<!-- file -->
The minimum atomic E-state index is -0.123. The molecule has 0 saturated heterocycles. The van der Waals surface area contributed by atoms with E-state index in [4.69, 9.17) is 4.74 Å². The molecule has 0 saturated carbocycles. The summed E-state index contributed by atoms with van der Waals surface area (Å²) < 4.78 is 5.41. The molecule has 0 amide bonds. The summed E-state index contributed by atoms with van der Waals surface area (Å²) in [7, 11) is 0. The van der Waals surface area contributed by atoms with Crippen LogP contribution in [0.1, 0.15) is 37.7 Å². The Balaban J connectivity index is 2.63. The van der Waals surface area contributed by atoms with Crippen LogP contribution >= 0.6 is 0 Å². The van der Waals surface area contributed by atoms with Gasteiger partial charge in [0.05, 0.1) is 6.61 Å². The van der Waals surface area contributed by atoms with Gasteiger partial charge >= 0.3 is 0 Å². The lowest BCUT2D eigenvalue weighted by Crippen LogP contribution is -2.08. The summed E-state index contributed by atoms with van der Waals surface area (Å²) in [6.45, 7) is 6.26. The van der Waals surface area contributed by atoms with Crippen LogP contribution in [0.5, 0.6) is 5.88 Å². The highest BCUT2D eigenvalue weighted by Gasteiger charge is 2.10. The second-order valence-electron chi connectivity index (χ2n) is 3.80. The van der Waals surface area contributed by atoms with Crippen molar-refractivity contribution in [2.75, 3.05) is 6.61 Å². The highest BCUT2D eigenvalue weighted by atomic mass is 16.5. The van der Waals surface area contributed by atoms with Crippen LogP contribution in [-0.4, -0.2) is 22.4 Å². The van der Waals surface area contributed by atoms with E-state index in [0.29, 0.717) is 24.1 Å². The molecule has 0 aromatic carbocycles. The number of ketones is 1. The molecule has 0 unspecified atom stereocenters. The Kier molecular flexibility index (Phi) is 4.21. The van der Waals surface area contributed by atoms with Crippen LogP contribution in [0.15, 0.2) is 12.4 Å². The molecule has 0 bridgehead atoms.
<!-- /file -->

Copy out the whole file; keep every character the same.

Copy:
The minimum atomic E-state index is -0.123. The molecule has 0 saturated heterocycles. The van der Waals surface area contributed by atoms with E-state index in [4.69, 9.17) is 4.74 Å². The molecule has 0 saturated carbocycles. The summed E-state index contributed by atoms with van der Waals surface area (Å²) < 4.78 is 5.41. The molecule has 0 amide bonds. The summed E-state index contributed by atoms with van der Waals surface area (Å²) in [7, 11) is 0. The van der Waals surface area contributed by atoms with Crippen LogP contribution in [0.1, 0.15) is 37.7 Å². The Balaban J connectivity index is 2.63. The van der Waals surface area contributed by atoms with Crippen LogP contribution >= 0.6 is 0 Å². The van der Waals surface area contributed by atoms with Gasteiger partial charge in [0.05, 0.1) is 6.61 Å². The van der Waals surface area contributed by atoms with Gasteiger partial charge >= 0.3 is 0 Å². The lowest BCUT2D eigenvalue weighted by Crippen LogP contribution is -2.08. The summed E-state index contributed by atoms with van der Waals surface area (Å²) in [6.45, 7) is 6.26. The van der Waals surface area contributed by atoms with Crippen LogP contribution in [0.5, 0.6) is 5.88 Å². The highest BCUT2D eigenvalue weighted by Gasteiger charge is 2.10. The second-order valence-electron chi connectivity index (χ2n) is 3.80. The van der Waals surface area contributed by atoms with Crippen molar-refractivity contribution in [2.75, 3.05) is 6.61 Å². The highest BCUT2D eigenvalue weighted by atomic mass is 16.5. The van der Waals surface area contributed by atoms with Crippen LogP contribution in [-0.4, -0.2) is 22.4 Å². The van der Waals surface area contributed by atoms with E-state index in [0.29, 0.717) is 24.1 Å². The molecule has 0 aromatic carbocycles. The number of ketones is 1. The molecule has 0 unspecified atom stereocenters. The Kier molecular flexibility index (Phi) is 4.21. The van der Waals surface area contributed by atoms with Crippen LogP contribution in [0.15, 0.2) is 12.4 Å². The molecule has 0 bridgehead atoms.